Juan Pablo, left and Wilma Friedman, right, in lab.
Toggle caption Photo by Isaac Jiménez

Missing Protein in Brain Causes Behaviors Mirroring Autism

SASN scientists are studying whether there is a genetic link to autism spectrum disorder and Alzheimer’s disease


Scientists at Rutgers University-Newark have discovered that when a key protein needed to generate new brain cells during prenatal and early childhood development is missing, part of the brain goes haywire – causing an imbalance in its circuitry that can lead to long-term cognitive and movement behaviors characteristic of autism spectrum disorder.

“During brain development, there is a coordinated series of events that have to occur at the right time and the right place in order to establish the appropriate number of cells with the right connections,” said Juan Pablo Zanin, Rutgers-Newark research associate and lead author on a paper published in the journal JNeurosci.  ” Each of these steps is carefully regulated and if any of these steps are not regulated correctly, this can impact behavior.”

Cover of J Neuroscience
This picture shows Purkinje cells (green), proliferating cells (cyan), and cell nuclei (purple) in a postnatal day 7 mouse cerebellum. The p75 neurotrophin receptor promotes cell-cycle exit by proliferating cerebellar granule cell precursors. Loss of this receptor prolongs granule cell precursor proliferation, resulting in increased glutamatergic input to Purkinje cells and deficits cerebellum dependent learning. For more info, see the article by Zanin et al in J Neurosci Journal of Neuroscience. 

Zanin has been working with Wilma Friedman, professor of cellular neurobiology in the Department of Biological Sciences, studying the p75NTR protein – needed to regulate cell division – to determine its exact function in brain development, gain a better understanding of how this genetic mutation could cause brain cells to die off and discover whether there is a genetic link to autism or neurological diseases like Alzheimer’s.

Although p75NTR is not a gene specifically linked to autism, it is a part of a family of proteins needed for brain cells to develop, function and survive. The exact timing of the expression of this protein during brain development is critical.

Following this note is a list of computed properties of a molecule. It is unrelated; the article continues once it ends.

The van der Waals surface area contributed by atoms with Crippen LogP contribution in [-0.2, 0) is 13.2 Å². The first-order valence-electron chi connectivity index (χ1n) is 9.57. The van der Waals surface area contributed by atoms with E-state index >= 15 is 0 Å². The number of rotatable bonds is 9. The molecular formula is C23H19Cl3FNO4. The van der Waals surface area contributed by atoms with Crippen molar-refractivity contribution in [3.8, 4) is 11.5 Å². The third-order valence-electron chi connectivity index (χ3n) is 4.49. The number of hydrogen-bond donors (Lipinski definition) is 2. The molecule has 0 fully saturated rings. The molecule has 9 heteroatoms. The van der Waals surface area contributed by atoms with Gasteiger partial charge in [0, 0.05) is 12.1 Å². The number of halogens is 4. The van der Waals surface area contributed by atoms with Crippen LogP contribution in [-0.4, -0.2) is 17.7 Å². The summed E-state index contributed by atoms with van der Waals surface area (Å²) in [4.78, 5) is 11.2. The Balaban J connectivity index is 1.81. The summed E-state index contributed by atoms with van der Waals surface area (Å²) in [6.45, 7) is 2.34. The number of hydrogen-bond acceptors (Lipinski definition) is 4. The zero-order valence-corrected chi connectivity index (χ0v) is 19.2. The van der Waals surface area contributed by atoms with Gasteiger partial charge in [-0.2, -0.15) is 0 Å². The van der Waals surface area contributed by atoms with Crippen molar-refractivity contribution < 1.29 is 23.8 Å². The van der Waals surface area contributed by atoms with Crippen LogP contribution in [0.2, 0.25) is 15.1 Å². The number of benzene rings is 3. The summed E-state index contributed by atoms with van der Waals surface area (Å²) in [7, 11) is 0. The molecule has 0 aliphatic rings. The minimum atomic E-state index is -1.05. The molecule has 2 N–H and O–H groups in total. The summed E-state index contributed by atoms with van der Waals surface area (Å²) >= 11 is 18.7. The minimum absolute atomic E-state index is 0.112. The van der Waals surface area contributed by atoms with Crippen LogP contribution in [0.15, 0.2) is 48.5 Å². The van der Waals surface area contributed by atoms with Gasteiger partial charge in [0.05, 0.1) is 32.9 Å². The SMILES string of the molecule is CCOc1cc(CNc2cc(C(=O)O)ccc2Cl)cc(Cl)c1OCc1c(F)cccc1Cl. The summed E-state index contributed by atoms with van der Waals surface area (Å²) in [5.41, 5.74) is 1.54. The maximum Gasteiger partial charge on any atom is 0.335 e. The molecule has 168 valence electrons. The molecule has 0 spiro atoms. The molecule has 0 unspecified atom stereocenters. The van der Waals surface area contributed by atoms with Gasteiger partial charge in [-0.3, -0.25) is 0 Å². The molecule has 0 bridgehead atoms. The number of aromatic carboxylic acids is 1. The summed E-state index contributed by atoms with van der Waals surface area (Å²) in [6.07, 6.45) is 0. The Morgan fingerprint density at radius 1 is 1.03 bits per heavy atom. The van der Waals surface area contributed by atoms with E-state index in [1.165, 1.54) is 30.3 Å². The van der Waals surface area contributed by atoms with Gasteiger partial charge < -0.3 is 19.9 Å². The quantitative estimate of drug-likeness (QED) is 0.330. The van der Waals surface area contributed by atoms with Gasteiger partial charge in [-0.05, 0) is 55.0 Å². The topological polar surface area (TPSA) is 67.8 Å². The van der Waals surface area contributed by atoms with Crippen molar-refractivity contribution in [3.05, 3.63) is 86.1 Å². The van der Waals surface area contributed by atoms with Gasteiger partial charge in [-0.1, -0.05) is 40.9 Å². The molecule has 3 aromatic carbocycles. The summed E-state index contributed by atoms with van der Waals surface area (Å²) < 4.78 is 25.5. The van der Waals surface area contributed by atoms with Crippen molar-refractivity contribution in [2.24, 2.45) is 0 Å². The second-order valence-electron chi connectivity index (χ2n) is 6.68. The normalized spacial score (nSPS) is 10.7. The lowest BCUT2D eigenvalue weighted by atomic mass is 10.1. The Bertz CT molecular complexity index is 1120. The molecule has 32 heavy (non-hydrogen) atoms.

“This protein has been examined in regard to neurodegeneration as occurs in Alzheimer’s disease and cell death after brain injury,” said Friedman, coauthor of the study. “But it has not been looked at regarding the importance it has in generating new neurons.”

Working in the laboratory with genetically engineered mice, the Rutgers-Newark scientists found that mice without the p75NTR protein had more brain cells than should normally exist – causing problems in the cerebellum, the working unit of the brain that regulates movement and balance as well as cognitive function, and is one of the key brain regions affected by autism.

In the Rutgers-Newark study, researchers trained mice – with and without the p75NTR protein – to associate a quick puff of air with a blinking light. Mice with the protein learned to blink and shut their eyes when they saw the light while mice without the protein did not.

Other scientific studies have found this same learning deficit in mice with mutations in genes that are associated with autism.

According to the Centers for Disease Control and Prevention, about one in every 59 children in the U.S. is diagnosed with autism, up from one in every 150 in 2000.  Although symptoms vary, the disorder causes difficulties in social interactions with others and often results in repetitive behaviors, speech issues, memory problems and difficulties in understanding non-verbal cues.

While scientists have no clear answer as to the consequences of a brain with too many neurons, autism, primarily a genetic disease, has been associated with an unusually large brain size and some scientists think that early brain overgrowth could be a marker for the disorder.

“It is important to understand how the brain’s circuitry is built and how it regulates behavior normally,” said Friedman. “This research shows us that when it is not generated properly it is going to have an impact on many behaviors.”